What's the value of skepticism? That's an easy question. There may be a lot of valid answers, but skepticism helps us discern truth from fiction. That can be the truth of which health-claims to trust, whether to be afraid of aliens violating us in the night, or whether to play that street card game. But what is the value of Skepticism? The movement, the self-identification, the world-view, the community?
I've met so many people who tell me a similar "origin story." It's a variant on this theme:
I used to believe in [mystery-X] and I read all about it and watched television shows about it. When a conference was near me I would go. But over time I began to realize that the claims of [mystery-X] were vague, and that there wasn't any hard evidence. And I began to doubt [mystery-X] and eventually I concluded that there was nothing there. And then I thought, hey - what about [mystery-Y]? - and again and again they failed to show me the evidence. Then one day I heard about Skepticism through a podcast and realized that these Skeptics were just like me.
That story is my story too. But before I found out about "capital-S" Skepticism, I had spent ten years doing my own investigations and research. Just for me. Just to answer that pressing question, "Is that real?" So when I found out there was a vibrant web community of Skeptics I got quite excited. I never felt welcome on most of the UFO, Ghost, Psychic and Cryptozoology sites I visited - and mostly was a reader, not a joiner.
As Swift readers will know, I get very strange letters and e-mail. No, "very strange" doesn't describe them. Here's an example, from a mercifully un-named correspondent who started to apply for the JREF million-dollar prize, but first insisted on talking to me to explain his delusion conviction. That's the last thing I want to get involved in, believe me! When I explained that I only wanted his application, he sent me this e-mail:
Know this. Sound and mind are very very powerful frequencies as far as I am aware they do not have boundraries [sic] like distance that affect them.
If you would like to have a chat I invite you to email me back or call me. I am still developing my powers and must advance with caution because of what effect they may have and how bad I would feel if I accidentally killed someone.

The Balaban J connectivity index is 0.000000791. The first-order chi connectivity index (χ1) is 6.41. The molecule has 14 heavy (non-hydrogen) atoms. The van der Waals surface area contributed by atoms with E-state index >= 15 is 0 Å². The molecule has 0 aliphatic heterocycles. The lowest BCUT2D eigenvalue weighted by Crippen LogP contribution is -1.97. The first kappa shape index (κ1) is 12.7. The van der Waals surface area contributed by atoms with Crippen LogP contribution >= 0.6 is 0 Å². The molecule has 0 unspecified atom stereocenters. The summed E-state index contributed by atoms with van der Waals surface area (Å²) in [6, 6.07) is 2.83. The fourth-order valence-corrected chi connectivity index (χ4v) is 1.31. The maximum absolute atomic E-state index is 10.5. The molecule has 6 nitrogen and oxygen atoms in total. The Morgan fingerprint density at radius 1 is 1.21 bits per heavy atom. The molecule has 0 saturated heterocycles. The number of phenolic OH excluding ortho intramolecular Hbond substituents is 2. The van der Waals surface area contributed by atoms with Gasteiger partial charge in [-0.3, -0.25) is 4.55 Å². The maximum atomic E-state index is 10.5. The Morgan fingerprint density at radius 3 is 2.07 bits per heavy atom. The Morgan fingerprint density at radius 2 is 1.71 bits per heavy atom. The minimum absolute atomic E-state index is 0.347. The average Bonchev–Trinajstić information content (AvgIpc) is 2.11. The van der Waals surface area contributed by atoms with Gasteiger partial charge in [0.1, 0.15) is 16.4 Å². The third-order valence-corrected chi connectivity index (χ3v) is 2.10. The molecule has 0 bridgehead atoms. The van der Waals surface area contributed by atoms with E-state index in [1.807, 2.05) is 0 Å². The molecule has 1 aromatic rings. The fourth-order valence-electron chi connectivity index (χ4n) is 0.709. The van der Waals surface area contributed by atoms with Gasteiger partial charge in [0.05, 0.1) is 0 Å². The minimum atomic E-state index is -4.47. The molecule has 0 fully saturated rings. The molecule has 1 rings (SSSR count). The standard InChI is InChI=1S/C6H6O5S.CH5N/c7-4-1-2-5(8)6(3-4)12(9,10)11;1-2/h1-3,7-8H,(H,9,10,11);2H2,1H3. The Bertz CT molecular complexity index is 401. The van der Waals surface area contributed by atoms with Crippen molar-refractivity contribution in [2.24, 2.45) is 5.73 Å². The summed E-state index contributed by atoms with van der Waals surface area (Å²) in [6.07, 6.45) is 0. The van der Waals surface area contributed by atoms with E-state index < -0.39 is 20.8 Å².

As many of you know, I recently spoke at Dragon*Con, which was an absolute blast. Dragon*Con's crowd is a bit different than what you'd encounter at TAM or any of the other skeptics conferences in that the people there aren't necessarily skeptics. This leads to questions like... "Where can I learn more about skepticism?" That's a larger topic than this article will allow, but I CAN tell you what should be in your mailbox.
There are several excellent publications out there. I consider these "must read" material.
Recently, I had the opportunity to participate in a panel at Dragon*Con's Skeptrack called ‘How to Combat Woo'. I was honored to be invited to speak with Phil Plait, Jeff Wagg, D. J. Grothe from the Center of Inquiry, and Maria Walters, a founding member of the Atlanta Skeptics and blogger on Skepchick.org. Phil has written about this here and about a new Grassroots Skeptics site here, which I'm excited about. The theme for my part of the panel was "Rome Wasn't Built in a Day."
I enjoy attending TAM and Dragon*Con, and was fortunate to attend several of the JREF-sponsored cruises. In addition to have my skeptical batteries recharged, I enjoyed the community, and miss it when I go home. I live in the Houston area, and had been meeting informally with locals who I met at these conferences or through the JREF forum. In discussing the lack of a skeptical group with fellow Houstonians Sam Ogden (also a blogger on Skepchick), friend Eric Prim and friend Elaine Gilman, who started the Denver Skeptics meetup group, now known as the Mile High Skeptics, we formed the Houston Skeptics site on Meetup.com. I often talk to people who say ‘there is no skeptics group in my area', but as you will see, it's a relatively simple matter to start a group.
We encounter many interesting people in the course of our daily dealings with the JREF $1,000,000 Challenge applicants. Many folks are sincere and believe they truly have a paranormal or supernatural ability that they can demonstrate to us. Of these, some are simply mistaken. Dowsing, the most common claim, can easily fool average people into believing in the paranormal, and though we can completely explain what's happening, they find it hard to let go of that "special" feeling.